Patent application title: NOVEL PRIME-BOOST COMBINATIONS OF ATTENUATED MYCOBACTERIUM
David Hone (Rockville, MD, US)
Jerald C. Sadoff (Washington, DC, US)
IPC8 Class: AA61K3904FI
Class name: Antigen, epitope, or other immunospecific immunoeffector (e.g., immunospecific vaccine, immunospecific stimulator of cell-mediated immunity, immunospecific tolerogen, immunospecific immunosuppressor, etc.) bacterium or component thereof or substance produced by said bacterium (e.g., legionella, borrelia, anaplasma, shigella, etc.) mycobacterium (e.g., mycobacterium tuberculosis, calmette-guerin bacillus (i.e., bcg), etc.)
Publication date: 2009-12-10
Patent application number: 20090304750
The present invention provides vaccine compositions for effective
induction of both mucosal and systemic immunity to pathogenic
Mycobacterium species. Vaccination protocols are provided in which both
parenteral and mucosal vaccine formulations are administered to a host.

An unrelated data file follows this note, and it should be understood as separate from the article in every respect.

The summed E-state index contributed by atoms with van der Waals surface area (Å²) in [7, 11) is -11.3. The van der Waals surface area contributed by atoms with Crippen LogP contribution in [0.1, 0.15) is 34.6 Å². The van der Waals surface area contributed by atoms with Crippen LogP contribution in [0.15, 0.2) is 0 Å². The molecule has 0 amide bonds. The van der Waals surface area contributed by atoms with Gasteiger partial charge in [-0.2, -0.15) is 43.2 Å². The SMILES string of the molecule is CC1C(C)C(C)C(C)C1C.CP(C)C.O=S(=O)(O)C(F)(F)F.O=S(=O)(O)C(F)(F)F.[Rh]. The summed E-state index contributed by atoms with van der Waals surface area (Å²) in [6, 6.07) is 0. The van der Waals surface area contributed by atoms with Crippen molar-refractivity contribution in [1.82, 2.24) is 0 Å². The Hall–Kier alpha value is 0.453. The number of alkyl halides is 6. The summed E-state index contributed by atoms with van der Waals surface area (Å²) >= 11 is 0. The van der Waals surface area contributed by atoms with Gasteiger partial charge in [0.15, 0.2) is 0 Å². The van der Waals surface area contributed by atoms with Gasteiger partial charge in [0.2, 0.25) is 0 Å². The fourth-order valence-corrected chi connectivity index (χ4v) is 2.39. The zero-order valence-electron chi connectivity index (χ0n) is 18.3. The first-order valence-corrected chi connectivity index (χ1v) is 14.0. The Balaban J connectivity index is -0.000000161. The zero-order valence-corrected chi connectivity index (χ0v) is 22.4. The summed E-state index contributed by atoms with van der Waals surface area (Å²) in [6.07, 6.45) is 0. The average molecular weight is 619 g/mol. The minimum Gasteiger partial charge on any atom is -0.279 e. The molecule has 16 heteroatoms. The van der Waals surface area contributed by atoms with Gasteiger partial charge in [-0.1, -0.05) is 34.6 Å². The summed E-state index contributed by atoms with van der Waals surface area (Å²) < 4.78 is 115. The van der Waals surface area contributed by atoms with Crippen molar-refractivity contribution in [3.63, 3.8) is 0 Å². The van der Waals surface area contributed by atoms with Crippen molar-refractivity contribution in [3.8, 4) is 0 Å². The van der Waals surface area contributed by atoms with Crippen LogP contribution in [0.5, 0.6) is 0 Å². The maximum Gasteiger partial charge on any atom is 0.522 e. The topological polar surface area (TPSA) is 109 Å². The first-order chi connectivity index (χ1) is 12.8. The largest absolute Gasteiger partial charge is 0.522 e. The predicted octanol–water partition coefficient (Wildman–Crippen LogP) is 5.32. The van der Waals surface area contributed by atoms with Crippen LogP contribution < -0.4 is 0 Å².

The parenteral and mucosal formulations comprise live, attenuated
1. A method of eliciting both a systemic and a mucosal immune response to
live, attenuated Mycobacteria or mycobacterial antigens in a host,
comprising the steps ofadministering parenterally to said host a first
antigenic composition comprising said live, attenuated Mycobacteria, or
said mycobacterial antigens, or a vector or bacterium harboring nucleic
acids coding for said mycobacterial antigens; andadministering mucosally
to said host a second antigenic composition comprising said live,